Have you played Monopoly recently? Like, since you became an adult? It’s a terribly boring game. Once all the properties are purchased, there’s not a bit of strategy to it. Just rolling dice, moving your Scottish terrier token, and paying rent. However, all that rent paying is great arithmetic practice for a first grader, which is why I agreed to play the game with Hannah a few years ago. After a particularly long and boring game, I complained about all this on Facebook. Monopoly: great math practice for the kid, super boring for me. A friend of mine (thanks, Brandy!) directed me to the kids card game Sleeping Queens, which is also great math practice… but not boring. We haven’t played Monopoly since!
Sleeping Queens starts with a dozen whimsical queen cards (Rose Queen, Moon Queen, Pancake Queen, and so on) face down. The goal is to play king cards (Tie-Dye King, Hat King, Puzzle King, and so on) to wake those sleeping queens. Collect enough queens, and you win the game. The king cards are shuffled into a very large draw deck, along with other cards both useful (like knights you can use to steal another player’s queen) and not (number cards with values ranging from 1 to 10). You can always discard a less useful card on your turn to draw another card from the deck, hoping for a king. Here’s where the math comes in: If you can make an addition equation out of a few of your number cards (using, say, a 2, 3, and 5 to make 2 + 3 = 5), you can trade in all of those number cards for an equal number of replacements, increasing your odds of scoring a king.
For a first grader having a hard time with her math facts, Sleeping Queens was great practice. And the game is lively and interesting enough to keep her dad engaged and entertained. Hannah and I played many, many times, and I was glad to introduce her to some game mechanics more interesting than what you typically see in American family board games. (The Germans have always known a better way. Go play Settlers of Catan and see if you ever want to play most American games again!)
This summer, Lily tried her hand at Sleeping Queens. She needed a little help with the arithmetic, especially when the addition requires more than five gingers. But, man, does she get into the game! I think I’ve shared before that with Hannah taking up most of the conversational air time around our house, Lily tends to keep her thoughts to herself. Not when she’s playing Sleeping Queens! There’s a whole other side to her personality that comes out. Something about the game helps her feel empowered, and she takes great delight in playing a king or stealing a queen. She’s competitive to the point of trash talking! Little Lily, who’s usually staring out the car window daydreaming!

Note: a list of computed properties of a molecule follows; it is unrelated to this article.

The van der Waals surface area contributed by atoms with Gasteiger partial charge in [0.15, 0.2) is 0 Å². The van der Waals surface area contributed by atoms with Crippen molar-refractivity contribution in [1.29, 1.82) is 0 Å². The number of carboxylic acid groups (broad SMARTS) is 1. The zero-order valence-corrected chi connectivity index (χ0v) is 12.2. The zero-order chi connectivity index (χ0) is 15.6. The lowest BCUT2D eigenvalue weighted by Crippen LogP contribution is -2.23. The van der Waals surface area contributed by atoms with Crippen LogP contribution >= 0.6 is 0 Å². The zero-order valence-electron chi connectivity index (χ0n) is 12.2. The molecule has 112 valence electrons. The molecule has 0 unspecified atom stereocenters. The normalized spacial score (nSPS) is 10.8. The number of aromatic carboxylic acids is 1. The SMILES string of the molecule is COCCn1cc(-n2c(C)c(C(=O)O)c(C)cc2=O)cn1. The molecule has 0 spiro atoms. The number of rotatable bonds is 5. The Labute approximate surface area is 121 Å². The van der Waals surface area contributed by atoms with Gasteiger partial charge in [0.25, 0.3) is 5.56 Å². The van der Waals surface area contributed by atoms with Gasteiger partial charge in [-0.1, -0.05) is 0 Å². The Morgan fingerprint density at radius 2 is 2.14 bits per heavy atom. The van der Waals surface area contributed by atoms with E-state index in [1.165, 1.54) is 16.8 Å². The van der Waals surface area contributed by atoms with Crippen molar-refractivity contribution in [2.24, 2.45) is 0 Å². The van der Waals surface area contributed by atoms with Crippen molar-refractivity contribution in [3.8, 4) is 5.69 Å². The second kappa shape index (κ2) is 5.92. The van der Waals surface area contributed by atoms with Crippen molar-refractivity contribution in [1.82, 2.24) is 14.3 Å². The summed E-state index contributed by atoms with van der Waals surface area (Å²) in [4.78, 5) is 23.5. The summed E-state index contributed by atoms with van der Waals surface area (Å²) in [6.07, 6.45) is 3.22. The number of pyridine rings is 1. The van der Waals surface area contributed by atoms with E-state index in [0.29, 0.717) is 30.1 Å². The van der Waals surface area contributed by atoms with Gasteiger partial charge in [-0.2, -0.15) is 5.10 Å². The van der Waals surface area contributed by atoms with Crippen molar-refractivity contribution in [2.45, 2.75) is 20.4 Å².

Just last week, a different game brought out a similarly different side to Hannah. She had her first soccer game in the Under 10 YMCA division. Hannah hadn’t played soccer in a year, and back then she was more likely to pick daisies and talk with friends than go after the ball. No longer. At the game last week, she was a heat-seeking missile, darting all over the field after the ball. I had never seen her so assertive while playing sports! The poor kid wore herself out pretty quickly. She’s more of a sprinter than a marathoner, and the Under 10 teams play on a much bigger field than the younger kids. She needed some emergency Gatorade early in the game, and by the second half her coach had moved her to a less cardiovascularly challenging defensive position. I’m going to see if she’ll go running with me one day a week to help her build her stamina. Because she’ll need it as hard as she plays this year!
I love seeing my girls come alive like this, whether it’s at the kitchen table playing a card game or on the soccer field. I’m glad to see them find activities that they love, and I’m thankful they feel secure enough to really cut loose. Watching their unique personalities develop is one of the great privileges of being a dad!
For you Sleeping Queens players out there, I thought I would share a version of the game Lily and I came up with that we call “Fishing Queens.” It takes advantage of the fact that the symbols on each number card matches one of the queens. For instance, the 5 has five moons on it, which matches the Moon Queen. The 8 has eight sunflowers on it, so it matches the Sunflower Queen. The Peacock and Rainbow Queens don’t have matching number cards, so they’re not used in this version.
To start the game, each player draws three queens, which are placed face up in front of the player. These queens determine the kinds of number cards the player needs to win. (5s for a Moon Queen, 8s for a Sunflower Queen, and so on.) Then you play Go Fish with the rest of the cards, trying to find matching pairs as one does in Go Fish. (Most cards have more than two copies in the deck. No need to find them all; just match any two.) If you get a pair of numbers that matches one of your queens, you place that pair next to the queen and you’re one step closer to winning. Any other pairs go to the discard pile, but you get to draw an extra card when you make one of these matches. This helps you try to find the numbers you need, and echoes one of the main game mechanics of the original game. Since the kings don’t have matches, any time you have a king, you can discard it to draw three more cards.
That’s it! The first player to find pairs of number cards that match all three of their queens wins.
Image: “Altaic Warrior,” Shane Gorski, Flickr (CC)